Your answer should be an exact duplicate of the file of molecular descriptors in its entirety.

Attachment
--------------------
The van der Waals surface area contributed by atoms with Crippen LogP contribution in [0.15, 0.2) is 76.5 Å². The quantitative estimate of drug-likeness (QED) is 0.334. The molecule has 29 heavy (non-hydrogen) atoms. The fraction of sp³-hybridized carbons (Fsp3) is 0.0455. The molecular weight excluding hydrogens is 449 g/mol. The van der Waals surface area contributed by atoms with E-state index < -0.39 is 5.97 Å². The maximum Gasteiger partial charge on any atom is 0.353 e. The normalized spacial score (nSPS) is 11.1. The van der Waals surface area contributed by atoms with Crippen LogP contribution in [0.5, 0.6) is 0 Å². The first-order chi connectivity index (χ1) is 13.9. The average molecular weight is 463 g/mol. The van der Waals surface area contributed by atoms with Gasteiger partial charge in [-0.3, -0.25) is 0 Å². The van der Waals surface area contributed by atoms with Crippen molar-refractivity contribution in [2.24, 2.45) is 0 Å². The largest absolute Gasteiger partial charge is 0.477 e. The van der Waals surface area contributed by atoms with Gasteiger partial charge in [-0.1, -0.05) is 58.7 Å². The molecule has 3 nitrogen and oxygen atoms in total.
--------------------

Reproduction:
The van der Waals surface area contributed by atoms with Crippen LogP contribution in [0.15, 0.2) is 76.5 Å². The quantitative estimate of drug-likeness (QED) is 0.334. The molecule has 29 heavy (non-hydrogen) atoms. The fraction of sp³-hybridized carbons (Fsp3) is 0.0455. The molecular weight excluding hydrogens is 449 g/mol. The van der Waals surface area contributed by atoms with E-state index < -0.39 is 5.97 Å². The maximum Gasteiger partial charge on any atom is 0.353 e. The normalized spacial score (nSPS) is 11.1. The van der Waals surface area contributed by atoms with Crippen LogP contribution in [0.5, 0.6) is 0 Å². The first-order chi connectivity index (χ1) is 13.9. The average molecular weight is 463 g/mol. The van der Waals surface area contributed by atoms with Gasteiger partial charge in [-0.3, -0.25) is 0 Å². The van der Waals surface area contributed by atoms with Crippen molar-refractivity contribution in [2.24, 2.45) is 0 Å². The largest absolute Gasteiger partial charge is 0.477 e. The van der Waals surface area contributed by atoms with Gasteiger partial charge in [-0.1, -0.05) is 58.7 Å². The molecule has 3 nitrogen and oxygen atoms in total.